Print page

Roth IRA Withdrawals

There are three potential parts to the balance of your Roth IRA; the contributions you made, any contributions made as a result of a conversion, and the earned money made by the investments in the account. The contributions you have made can be withdrawn at any time. Since you have already paid taxes on those funds, it does not count as earned income and is not taxed at the end of the year. If you continue to withdrawal beyond the amount of your contributions, the funds may be taxed a 10% fee if they are not considered qualified distributions. Once the initial contributions have been distributed, the IRS considers the next distribution part of any converted funds you may have contributed. Distribution of converted funds in less than five years of the conversion is not considered a qualified distribution. Finally, your earnings on your contributions are the last funds to be distributed once your contributions and converted funds are exhausted.

Roth IRA Withdrawal Chart

Roth IRA Qualified Distributions

In order to withdraw funds (other than contributions) and have them not count towards your gross income, they must meet several requirements to be a Qualified Distribution. A distribution is qualified if it is made 5 years after you first contributed to your Roth IRA and it occurs after you reach age 59 1/2. Additionally, if the distribution is made because you are disabled or is for a first home, the distribution is considered qualified. Distributions that are not qualified are subject to a 10% tax.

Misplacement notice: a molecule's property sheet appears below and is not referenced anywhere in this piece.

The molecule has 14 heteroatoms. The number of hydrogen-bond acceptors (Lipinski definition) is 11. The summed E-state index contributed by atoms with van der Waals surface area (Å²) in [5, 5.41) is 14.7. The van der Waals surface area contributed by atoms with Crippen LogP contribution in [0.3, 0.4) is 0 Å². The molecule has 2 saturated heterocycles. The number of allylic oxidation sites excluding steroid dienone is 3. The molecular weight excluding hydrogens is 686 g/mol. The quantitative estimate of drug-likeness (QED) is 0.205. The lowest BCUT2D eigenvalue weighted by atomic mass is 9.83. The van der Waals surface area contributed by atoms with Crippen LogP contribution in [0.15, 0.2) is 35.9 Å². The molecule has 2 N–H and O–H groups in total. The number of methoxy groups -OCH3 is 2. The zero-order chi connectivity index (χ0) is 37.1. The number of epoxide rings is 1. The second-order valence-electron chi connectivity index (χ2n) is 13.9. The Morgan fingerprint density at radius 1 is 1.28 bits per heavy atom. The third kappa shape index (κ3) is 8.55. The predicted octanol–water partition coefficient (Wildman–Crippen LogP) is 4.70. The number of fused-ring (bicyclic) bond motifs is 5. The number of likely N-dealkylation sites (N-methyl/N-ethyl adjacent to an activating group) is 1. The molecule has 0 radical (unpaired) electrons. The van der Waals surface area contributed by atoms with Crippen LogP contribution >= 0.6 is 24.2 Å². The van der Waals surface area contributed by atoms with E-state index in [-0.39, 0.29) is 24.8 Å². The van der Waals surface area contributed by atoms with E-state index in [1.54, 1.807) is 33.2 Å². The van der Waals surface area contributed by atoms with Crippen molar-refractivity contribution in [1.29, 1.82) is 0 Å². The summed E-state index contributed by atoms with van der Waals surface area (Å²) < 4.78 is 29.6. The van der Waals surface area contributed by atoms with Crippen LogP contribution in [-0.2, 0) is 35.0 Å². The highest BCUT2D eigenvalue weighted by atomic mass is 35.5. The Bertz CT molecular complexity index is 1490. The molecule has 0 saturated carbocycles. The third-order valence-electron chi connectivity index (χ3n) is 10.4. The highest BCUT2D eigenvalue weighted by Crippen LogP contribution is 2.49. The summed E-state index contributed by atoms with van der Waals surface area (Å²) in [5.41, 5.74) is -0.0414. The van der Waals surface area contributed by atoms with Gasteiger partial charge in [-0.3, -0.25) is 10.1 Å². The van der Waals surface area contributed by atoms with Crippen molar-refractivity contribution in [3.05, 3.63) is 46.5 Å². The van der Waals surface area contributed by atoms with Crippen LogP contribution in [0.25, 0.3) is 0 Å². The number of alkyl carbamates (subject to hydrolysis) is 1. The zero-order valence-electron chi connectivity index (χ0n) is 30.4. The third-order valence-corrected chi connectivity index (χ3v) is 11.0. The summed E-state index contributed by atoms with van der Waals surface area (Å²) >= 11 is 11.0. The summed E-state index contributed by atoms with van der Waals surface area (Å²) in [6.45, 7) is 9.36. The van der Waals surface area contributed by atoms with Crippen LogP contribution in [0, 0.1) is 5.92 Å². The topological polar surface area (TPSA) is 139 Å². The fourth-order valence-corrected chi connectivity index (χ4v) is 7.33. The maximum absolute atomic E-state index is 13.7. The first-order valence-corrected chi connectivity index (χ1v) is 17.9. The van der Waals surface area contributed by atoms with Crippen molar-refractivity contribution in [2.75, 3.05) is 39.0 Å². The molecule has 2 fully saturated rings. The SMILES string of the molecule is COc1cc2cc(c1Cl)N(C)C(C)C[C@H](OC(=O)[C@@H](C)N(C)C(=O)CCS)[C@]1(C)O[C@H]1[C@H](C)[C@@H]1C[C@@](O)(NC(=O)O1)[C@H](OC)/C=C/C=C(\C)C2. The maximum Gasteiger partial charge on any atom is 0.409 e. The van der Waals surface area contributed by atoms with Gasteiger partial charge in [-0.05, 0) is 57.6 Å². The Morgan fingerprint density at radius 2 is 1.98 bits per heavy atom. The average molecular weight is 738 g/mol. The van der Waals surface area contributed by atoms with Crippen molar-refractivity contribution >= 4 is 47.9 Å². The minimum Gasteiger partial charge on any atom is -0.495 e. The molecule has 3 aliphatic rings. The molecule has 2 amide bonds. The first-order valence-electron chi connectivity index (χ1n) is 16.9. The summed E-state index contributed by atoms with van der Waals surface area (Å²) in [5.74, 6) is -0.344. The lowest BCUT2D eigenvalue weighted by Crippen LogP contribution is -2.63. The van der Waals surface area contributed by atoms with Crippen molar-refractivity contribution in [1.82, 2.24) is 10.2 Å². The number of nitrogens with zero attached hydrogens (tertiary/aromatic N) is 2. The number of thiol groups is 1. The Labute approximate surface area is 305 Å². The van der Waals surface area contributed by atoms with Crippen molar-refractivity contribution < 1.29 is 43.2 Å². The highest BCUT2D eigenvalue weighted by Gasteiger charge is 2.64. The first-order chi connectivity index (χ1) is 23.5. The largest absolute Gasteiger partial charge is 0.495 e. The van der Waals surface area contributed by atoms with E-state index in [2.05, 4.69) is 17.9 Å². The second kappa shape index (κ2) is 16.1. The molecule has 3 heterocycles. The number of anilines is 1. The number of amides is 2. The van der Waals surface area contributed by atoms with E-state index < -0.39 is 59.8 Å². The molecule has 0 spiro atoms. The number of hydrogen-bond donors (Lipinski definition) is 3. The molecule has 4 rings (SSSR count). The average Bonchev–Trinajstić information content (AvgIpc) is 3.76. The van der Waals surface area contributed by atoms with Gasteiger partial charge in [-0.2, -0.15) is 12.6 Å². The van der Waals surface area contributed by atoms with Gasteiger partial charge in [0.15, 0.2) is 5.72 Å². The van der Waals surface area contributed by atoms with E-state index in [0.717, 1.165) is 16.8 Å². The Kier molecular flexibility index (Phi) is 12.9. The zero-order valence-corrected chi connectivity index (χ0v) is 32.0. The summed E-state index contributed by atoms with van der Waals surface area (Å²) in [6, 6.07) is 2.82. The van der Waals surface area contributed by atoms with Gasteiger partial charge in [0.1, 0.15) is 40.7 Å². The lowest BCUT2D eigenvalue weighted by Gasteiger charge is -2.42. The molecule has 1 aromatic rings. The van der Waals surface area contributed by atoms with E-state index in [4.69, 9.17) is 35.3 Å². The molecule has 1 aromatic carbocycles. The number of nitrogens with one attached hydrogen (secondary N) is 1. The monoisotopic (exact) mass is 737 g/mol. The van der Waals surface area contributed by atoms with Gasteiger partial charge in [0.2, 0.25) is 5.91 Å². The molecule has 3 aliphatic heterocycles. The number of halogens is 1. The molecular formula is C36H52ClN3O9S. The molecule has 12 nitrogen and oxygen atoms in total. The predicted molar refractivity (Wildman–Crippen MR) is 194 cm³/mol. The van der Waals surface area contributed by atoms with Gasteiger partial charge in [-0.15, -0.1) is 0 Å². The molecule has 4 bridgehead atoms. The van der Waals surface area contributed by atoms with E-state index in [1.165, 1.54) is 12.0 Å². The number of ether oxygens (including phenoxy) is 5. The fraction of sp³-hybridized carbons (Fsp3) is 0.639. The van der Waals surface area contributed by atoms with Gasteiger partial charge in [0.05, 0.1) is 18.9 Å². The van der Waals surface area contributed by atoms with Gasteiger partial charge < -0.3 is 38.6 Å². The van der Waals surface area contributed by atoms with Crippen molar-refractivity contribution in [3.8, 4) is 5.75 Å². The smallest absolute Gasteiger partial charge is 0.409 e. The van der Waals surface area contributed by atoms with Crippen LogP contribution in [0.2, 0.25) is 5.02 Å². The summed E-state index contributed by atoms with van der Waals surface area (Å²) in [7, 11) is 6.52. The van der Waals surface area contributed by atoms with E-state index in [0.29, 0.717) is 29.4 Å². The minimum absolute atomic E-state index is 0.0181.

Qualified Distribution Process
From IRS Publication 590: Individual Retirement Arrangements

Qualified Distribution Exceptions

In order to withdraw qualified distributions from your Roth IRA without tax penalties, you must meet one of several requirements.

  • You are age 59 ½ or older
  • You are disabled
  • You are the beneficiary of a deceased IRA owner
  • You will use the distribution for a first-time homebuyer program
  • You have significant unreimbursed medical expenses
  • The distribution is part of a series of substantially equal payments
  • You are paying medical insurance premiums after losing your job
  • The distribution is not more than your higher education expenses
  • The distribution is a result of an IRS levy of the qualified plan
  • The distribution is a qualified reservist distribution

Next: Learn how a Roth IRA fits into your overall portfolio
Page last modified 2/3/2012